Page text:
May 2019 Newsletter

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Browsers' Bookstore newsletter for May 2019

Store News

Thanks to everyone who visited Browsers’ on Independent Bookstore Day! Our employees all received bonus checks, and some of them have already burned through the credit they earned, too!

The Corvallis store is working on clearing some of the fullest aisles… The trade paperback & hardcover mystery section at this moment has nothing stacked in front of the cases. That’s right, you can finally see all those books on the bottom shelf! Work has begun on the science fiction hardcovers, as well as the history wall. (You may still need to do a little digging for now.)

New Arrivals

We’re getting ready for the Rose City Book & Paper Fair! For more information, please check out the Facebook event page:

https://www.facebook.com/events/292808664950977/

At this point of the year, a few of our new arrivals get held back for the fair. But consider this: we take about one-half of one percent of our inventory up to the book fair, so there are still plenty of good books at the store!!

Math book collection

About three boxes of math books from an OSU professor. Most of them are graduate or professional level, and almost all of them are titles we’ve never had in stock before. Some are already on the shelf, others are still in process. Most priced $5 – $20. At the Corvallis store.

Fancy Bindings

Okay, most of these aren’t actually new arrivals–only about 30 or so. However, I hope you have noticed the new cases in the Corvallis store where we’re now keeping our Easton Press, Franklin Library, and other modern fancy bindings. Plus a few old ones. Most $12 – $45

Science Fiction paperbacks

We purchased two different collections of older science fiction paperbacks, one in each store. Some good classic authors like Asimov, Bradbury, Heinlein, etc. Those guys can be hard to keep in stock, so maybe there’s a copy of some title you’ve been looking for. Most around $2 – $3

Narcissa Whitman

Opal Sweazea Allen
Portland: Binfords & Mort, 1959

Narcissa Whitman was the first white woman to cross the Rockies. Although her story smacks of white imperialism when we think of it today, that does not detract from her bravery at the time. She is also the one who adopted the Sager children (basis for Honore Morrow’s “On to Oregon!” which in turn was the basis for the Disney movie “Seven Alone”), and of course a victim in the Whitman Massacre. Her letters are well-written and poignant considering her fate, and some of the quoted in this, the first full biography of her. Very good condition in price-clipped jacket, $8.00

The Key

Junichiro Tanizaki
New York: Alfred A. Knopf, 1961

One of the final novels from Tanizaki, who is one of Japan’s most influential 20th-century authors. This did not come from–but you should know about–our recent purchase of about 20 boxes of literature in translation. (Well, it was actually 42 boxes, but I think only half are lit in translation.) These will start showing up in the Corvallis store over the next few weeks. Very good condition, DJ spine panel toned, 4th printing, $12.00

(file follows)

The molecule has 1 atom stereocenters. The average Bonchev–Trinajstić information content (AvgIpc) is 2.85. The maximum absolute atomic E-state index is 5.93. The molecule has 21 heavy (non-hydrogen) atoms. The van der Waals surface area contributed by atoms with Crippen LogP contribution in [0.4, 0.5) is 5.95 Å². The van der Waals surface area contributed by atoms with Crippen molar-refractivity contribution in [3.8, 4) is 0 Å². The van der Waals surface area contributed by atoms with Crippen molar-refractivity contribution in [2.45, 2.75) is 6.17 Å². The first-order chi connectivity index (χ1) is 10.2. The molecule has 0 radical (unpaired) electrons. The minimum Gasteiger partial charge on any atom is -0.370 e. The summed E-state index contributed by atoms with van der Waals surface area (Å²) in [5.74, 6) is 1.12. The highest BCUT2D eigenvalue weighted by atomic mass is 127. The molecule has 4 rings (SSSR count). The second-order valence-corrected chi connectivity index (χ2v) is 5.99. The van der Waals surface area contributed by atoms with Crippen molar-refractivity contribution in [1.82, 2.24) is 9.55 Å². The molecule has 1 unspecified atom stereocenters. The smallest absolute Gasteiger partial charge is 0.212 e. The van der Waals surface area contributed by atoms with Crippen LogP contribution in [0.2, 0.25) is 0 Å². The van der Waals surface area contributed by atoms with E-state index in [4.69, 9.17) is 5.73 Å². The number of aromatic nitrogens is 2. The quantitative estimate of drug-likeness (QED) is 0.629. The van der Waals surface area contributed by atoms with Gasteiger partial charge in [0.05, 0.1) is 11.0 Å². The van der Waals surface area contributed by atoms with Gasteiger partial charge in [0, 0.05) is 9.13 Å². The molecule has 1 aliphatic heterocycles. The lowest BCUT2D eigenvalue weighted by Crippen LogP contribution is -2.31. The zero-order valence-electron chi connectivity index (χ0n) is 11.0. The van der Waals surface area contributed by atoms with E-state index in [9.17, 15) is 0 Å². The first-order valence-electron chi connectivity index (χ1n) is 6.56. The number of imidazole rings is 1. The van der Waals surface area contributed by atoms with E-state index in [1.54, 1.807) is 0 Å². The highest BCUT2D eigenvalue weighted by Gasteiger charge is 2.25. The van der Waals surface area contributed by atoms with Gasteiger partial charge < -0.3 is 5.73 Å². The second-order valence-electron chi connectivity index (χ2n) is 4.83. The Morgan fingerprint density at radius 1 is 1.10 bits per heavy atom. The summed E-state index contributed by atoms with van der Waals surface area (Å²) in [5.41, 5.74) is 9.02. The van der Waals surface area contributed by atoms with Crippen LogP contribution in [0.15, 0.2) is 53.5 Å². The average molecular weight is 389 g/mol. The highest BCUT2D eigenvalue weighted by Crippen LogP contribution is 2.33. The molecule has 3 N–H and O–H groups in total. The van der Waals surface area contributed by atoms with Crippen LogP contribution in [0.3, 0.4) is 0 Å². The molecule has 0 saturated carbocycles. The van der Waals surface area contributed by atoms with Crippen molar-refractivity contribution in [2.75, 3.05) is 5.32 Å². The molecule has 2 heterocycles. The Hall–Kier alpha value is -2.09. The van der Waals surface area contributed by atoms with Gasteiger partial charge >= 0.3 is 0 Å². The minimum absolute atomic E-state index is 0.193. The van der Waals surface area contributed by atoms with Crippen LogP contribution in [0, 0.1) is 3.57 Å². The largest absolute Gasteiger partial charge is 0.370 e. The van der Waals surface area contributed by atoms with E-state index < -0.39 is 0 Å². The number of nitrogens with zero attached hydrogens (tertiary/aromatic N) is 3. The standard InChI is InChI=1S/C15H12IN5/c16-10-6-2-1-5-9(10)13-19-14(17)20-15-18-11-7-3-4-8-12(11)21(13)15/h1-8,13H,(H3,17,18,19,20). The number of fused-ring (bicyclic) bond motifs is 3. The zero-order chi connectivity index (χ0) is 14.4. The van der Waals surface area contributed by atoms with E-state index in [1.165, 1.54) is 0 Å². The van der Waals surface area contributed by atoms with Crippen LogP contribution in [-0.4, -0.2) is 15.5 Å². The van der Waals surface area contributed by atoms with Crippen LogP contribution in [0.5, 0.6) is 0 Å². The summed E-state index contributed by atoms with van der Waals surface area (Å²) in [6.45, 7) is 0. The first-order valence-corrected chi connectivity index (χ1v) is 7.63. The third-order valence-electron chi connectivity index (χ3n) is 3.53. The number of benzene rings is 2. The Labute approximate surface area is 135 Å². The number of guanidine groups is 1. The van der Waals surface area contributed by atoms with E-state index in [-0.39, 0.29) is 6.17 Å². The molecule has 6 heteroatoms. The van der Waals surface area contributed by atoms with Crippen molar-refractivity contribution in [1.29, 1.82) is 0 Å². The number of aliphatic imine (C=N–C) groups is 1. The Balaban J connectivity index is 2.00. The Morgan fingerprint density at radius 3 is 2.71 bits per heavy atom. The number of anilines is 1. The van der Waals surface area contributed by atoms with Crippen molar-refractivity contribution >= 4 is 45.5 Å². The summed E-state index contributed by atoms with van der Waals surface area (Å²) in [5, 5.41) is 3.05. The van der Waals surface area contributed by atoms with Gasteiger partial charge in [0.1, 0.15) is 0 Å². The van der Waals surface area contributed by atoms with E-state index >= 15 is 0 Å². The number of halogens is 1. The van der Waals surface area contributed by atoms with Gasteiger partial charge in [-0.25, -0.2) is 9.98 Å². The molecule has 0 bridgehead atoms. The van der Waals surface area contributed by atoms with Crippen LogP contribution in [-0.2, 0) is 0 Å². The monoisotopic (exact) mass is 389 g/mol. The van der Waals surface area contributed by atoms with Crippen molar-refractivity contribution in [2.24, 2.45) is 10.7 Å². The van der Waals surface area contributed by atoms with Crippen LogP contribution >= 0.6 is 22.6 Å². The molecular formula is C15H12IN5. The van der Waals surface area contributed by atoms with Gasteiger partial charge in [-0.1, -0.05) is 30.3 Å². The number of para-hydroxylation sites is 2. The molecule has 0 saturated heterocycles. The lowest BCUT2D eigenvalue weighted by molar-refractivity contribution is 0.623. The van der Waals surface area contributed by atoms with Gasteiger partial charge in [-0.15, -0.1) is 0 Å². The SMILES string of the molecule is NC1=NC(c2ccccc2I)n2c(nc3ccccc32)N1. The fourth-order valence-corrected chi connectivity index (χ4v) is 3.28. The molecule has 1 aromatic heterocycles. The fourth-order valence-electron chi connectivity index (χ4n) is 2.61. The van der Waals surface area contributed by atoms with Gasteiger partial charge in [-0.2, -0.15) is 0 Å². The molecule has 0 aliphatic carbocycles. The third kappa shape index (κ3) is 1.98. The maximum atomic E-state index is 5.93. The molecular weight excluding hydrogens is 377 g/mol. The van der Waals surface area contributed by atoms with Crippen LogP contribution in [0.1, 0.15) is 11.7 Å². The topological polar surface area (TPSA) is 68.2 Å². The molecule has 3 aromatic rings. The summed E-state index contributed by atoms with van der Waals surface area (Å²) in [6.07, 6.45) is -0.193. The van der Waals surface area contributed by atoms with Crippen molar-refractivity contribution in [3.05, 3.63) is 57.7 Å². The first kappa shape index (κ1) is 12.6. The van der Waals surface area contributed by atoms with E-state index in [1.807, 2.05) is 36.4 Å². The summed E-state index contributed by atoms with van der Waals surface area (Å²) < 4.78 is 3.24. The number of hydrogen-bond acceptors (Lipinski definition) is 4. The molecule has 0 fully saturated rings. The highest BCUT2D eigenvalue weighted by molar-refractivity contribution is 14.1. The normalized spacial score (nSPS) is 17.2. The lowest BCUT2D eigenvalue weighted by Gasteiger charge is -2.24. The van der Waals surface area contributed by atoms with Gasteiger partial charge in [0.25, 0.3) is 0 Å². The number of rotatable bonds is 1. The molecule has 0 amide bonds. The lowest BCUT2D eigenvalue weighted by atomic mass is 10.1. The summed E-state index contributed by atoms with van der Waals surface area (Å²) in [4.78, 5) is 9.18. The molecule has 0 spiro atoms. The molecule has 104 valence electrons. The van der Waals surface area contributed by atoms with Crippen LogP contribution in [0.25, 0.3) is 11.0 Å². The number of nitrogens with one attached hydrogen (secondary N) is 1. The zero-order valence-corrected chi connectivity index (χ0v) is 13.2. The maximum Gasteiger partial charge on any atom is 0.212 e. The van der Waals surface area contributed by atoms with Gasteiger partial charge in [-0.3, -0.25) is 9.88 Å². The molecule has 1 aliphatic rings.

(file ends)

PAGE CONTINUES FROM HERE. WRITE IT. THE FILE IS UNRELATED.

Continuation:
Farewell to Manzanar

Jeanne Wakatsuki Houston & James D. Houston
Boston: Houghton Mifflin, 1973

A modern classic that I have still not read! Jeanne Wakatsuki Houston was a child in one of California’s Japanese internment camps during World War II. Although this memoir is perhaps artistically embellished by her novelist husband, it is nevertheless an engrossing first-hand account of a dark time in American history. First edition, very good in good jacket. $20

Favorite Recipes

Compiled by the Ladies of the Auxiliary of American Legion
Corvallis, Oregon, 1940

A fun local cookbook, which includes contributors’ names with their recipes, and which has plenty of local advertisements. It’s amazing how few of the businesses around in 1940 are still in operation today, although thank goodness Burst’s Candies is still here! And the Pepsi-Cola bottling plant, of course. I guess the more sugar you sell, the greater your chances for a multi-generational business! Very good condition, no real flaws. $20

Many of you know how much I love to share recipes from newsletter cookbooks. I’ll spare you the “Jellied Tuna” and just outline the “Frozen Pimento Cheese Salad” (pimento cheese, mayonnaise, marshmallow, pineapple –> freezer). The cookbook is mostly desserts, but here’s an interesting drink:

Bohemian Tea
(50 cups)

Boil 6 quarts of water with 1 teaspoon cinnamon, 1 teaspoon cloves in a cloth bag.

Tie 5 teaspoons of Orange Pekoe tea in a loose cheesecloth bag, add to boiling water, remove from fire and cover, let stand 5 minutes.

Remove spices and tea and add juice of 6 oranges and 3 lemons, which has been carefully strained.

Add about 1-1/2 pounds of sugar. Keep hot until served.
–Mrs. J. E. Smith

(I actually think that could make a good iced tea, also!)

Essays Moral and Polite, 1660-1714

John and Constance Masefield
New York: Frederick A. Stokes, ca. 1900

A cute little book (5″ tall) with vellum binding and exposed leather bands that tie at the foredge. A compilation of essays, at least half the volume is comprised of Addison and Steele. Night-time reading, or a fun decorative book. Good condition, modest dampstaining to outer edge of pages, mild soiling to covers, ties are fragile; overall, a solid, unmarked, and attractive book. $25

I am buying four collections this week, and then in a couple of weeks, I’ll share with you a bunch of books we’re taking to the book fair. These will be more expensive than the usual newsletter fare, but still maybe fun to look through. Until then, enjoy the browsing,Scott Givens
Browsers’ Bookstore